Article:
Is Your Company an Echo Chamber?
Fostered by social media, online bubbles and niche targeting, echo chambers can do wonders for your business, but within the four walls of an organisation, they may not be as propitious. In a firm full of yes men and women, there’s no diversity of opinion. Whatever the management says, the employees agree without question or pushback. While the head honcho has every right and authority to make the final call for key decisions, “mother” doesn’t always know best. Even the wisest minds are bedevilled by blind spots and blinkered views.
That’s why no man is an island. Your workers aren’t here just to offer their technical expertise, but their professional advice as well. Yet, most of them may nonetheless shy away from doing so for fear of getting their ideas shot down from the cradle, or starting unnecessary altercations that risk ruining workplace relationships. After all, it’s only human to want to be liked, and the easiest way to be liked is to be agreeable at all times. So how do you prevent your company from being stuck in an echo chamber while keeping the peace?
Encourage critical thinking
Critical thinking places objectivity above emotion when it comes to making decisions and solving problems. Regardless of whether a piece of information came from a superior or subordinate, a critical thinker judges it fairly and questions it without fail. This type of employee doesn’t take the CEO’s word as gospel. Rather, they prioritise objective analysis in search of the truth.
A skill that ought to be part of every staff member’s arsenal, it allows us to see the possible ramifications and perspectives we’re blind to when in an echo chamber. It also raises our emotional intelligence by encouraging healthy detachment, so that our ego, biases and personal opinions won’t get in the way of those potentially multi-million dollar decisions. Patience, discernment and open-mindedness are also chief in developing a more critical mind.
Build a culture of open communication
Allowing for more open communication between the management and the employees will create a culture where even your intern would point out your mistakes, and challenge your judgment to your face. The opposite scenario paints a sour picture of the staff gossiping behind your back, and complaining about your poor leadership skills and inefficient choices—all while keeping you in the dark about their concerns, much like witnessing a blind man walk into a drain.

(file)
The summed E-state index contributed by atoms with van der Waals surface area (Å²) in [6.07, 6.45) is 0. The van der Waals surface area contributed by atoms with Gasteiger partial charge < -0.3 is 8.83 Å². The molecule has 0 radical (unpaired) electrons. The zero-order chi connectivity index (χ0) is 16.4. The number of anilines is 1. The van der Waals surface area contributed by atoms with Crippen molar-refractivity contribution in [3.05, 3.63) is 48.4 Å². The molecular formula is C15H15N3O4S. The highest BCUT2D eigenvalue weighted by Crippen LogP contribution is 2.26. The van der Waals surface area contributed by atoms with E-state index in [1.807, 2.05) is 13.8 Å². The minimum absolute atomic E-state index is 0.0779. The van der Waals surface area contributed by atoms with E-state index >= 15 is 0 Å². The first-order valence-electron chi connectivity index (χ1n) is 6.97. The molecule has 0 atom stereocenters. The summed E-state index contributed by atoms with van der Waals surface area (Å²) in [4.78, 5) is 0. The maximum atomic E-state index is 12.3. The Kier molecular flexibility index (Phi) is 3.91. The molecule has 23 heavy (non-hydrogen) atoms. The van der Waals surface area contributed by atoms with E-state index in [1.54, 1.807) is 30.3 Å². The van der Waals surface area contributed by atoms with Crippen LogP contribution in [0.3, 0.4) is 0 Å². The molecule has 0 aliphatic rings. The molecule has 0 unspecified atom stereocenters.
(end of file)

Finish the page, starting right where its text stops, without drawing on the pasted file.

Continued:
At the same time, such strong rapports don’t just form overnight. It’s one thing to be open, frank and easy-going with your employees. It’s another thing for your employees to feel comfortable enough to reciprocate. A good way to remedy that is to outright incentivise and reward dissenting voices—although to clarify, it should never be arguing for argument’s sake, but offering intelligent, thought-out albeit unpopular input.
Surround yourself with diverse employees
Diversity, in this case, goes beyond gender and ethnicity. Instead of being in a room full of mental doppelgangers who will simply echo whatever you say, collect a group of people from all walks of life to bounce off ideas with. Ideally, each person should hold a distinct point-of-view, informed by their distinct set of experiences. Yet, they should also be open and calm enough to consider the views of others, lest a discussion escalates into a heated row. Still, whether or not conflicts arise, you’ll know the eventual decision or idea is bulletproof, having gone through a rigorous vetting process.
Look to your external network
When internal discussions aren’t diverse enough, get a second opinion from an outsider or two, people who are not worried about compromising their promotion prospects or pay cheques. You don’t necessarily have to be on the lookout for people with the best ideas. Rather, this strategy calls for the pooling of a vast variety of views, so you can sift out what resonates with you or makes the most objective sense. Find the sweet spot, where there aren’t too many or too few voices to consider. When in doubt, all you have to do is notice when every opinion sounds homogeneous. It’s a pretty reliable red-flag indicator of being in a yes-man environment.
An echo chamber may serve as a comfort zone, an idyllic utopia where there’s never any friction to deal with, but it leads to tribalism and the rejection of growth. As you take some time to observe how your staff responds to your ideas, don’t forget to keep your ego in check, invite opposition, and prepare to jettison action plans that feel right but clearly aren’t.